Planetary Nebula in Draco

Uploaded 6/30/02

A planetary nebula of most unusual coloration, this very high surface brightness object is 8.8 magnitude and 20 arcseconds (yes arcseconds) in size. The very blue central star is a beacon at 11.1 magnitude. Look closely at the unusual structure seen here. Polar "jets" of material, red here are seen at about 12:30 and 6:30. Light colored internal arcs are around the central star, and pink and yellow colored spots are on the vertexes of the long axis of the object. Yes thats a galaxy off to the right, blue with a hint of a single pink HII region, this is16th magnitude IC4677. This object is shot with a barlow lens to yield f/9, similar in focal length to many of the R/C optical systems many are doing CCD work with today. Faint diffraction spikes can be seen extending from such a brilliant object in this image as well. My diagonal vanes are rotated 45 degrees from most newtonians due to a square tube.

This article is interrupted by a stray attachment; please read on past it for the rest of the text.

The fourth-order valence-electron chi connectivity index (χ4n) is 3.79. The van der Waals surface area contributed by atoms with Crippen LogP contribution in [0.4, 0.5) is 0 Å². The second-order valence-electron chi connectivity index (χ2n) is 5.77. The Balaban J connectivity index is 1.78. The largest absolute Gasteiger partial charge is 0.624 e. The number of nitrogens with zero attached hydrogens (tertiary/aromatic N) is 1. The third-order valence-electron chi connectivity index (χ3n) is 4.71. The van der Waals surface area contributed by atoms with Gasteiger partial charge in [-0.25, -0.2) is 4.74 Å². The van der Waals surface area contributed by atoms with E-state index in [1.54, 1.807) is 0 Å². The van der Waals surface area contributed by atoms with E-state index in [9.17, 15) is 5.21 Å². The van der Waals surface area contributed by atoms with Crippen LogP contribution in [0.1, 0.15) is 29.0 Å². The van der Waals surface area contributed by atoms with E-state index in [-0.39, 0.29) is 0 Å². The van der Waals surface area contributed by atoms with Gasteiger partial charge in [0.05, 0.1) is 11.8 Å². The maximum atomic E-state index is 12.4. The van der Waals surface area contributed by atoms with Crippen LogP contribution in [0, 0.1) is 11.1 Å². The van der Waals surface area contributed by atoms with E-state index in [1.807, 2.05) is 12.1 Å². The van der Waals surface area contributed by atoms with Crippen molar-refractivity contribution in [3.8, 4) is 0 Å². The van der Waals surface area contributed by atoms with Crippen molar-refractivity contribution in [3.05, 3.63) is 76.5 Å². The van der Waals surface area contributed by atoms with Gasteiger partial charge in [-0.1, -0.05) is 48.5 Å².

Processing: Photoshop curves and luminance layering were used to preserve the extreme range of brightness and deep coloration of this object.

Instrument:  12.5" f/5 Home made Newtonian with 2" Barlow
Platform:  Astrophysics 1200 QMD
CCD Camera:  SBIG ST7E w/Enhanced Cooling
Exposure:  LRGB = 60:20:20:20 (Synthetic Luminance)
RGB Combine Ratio:  1: .95: 1.8
Filters:  RGB Tricolor
Location:  Payson, Arizona
Elevation:  5150 ft.
Sky:  Seeing FMHW = 2.3 arcsec, Transparency 8/10
Outside Temperature:  15 C
CCD Temperature:  -20 C
Processing:  Maxim DL, Photoshop, AIP4WIN, PW Pro.


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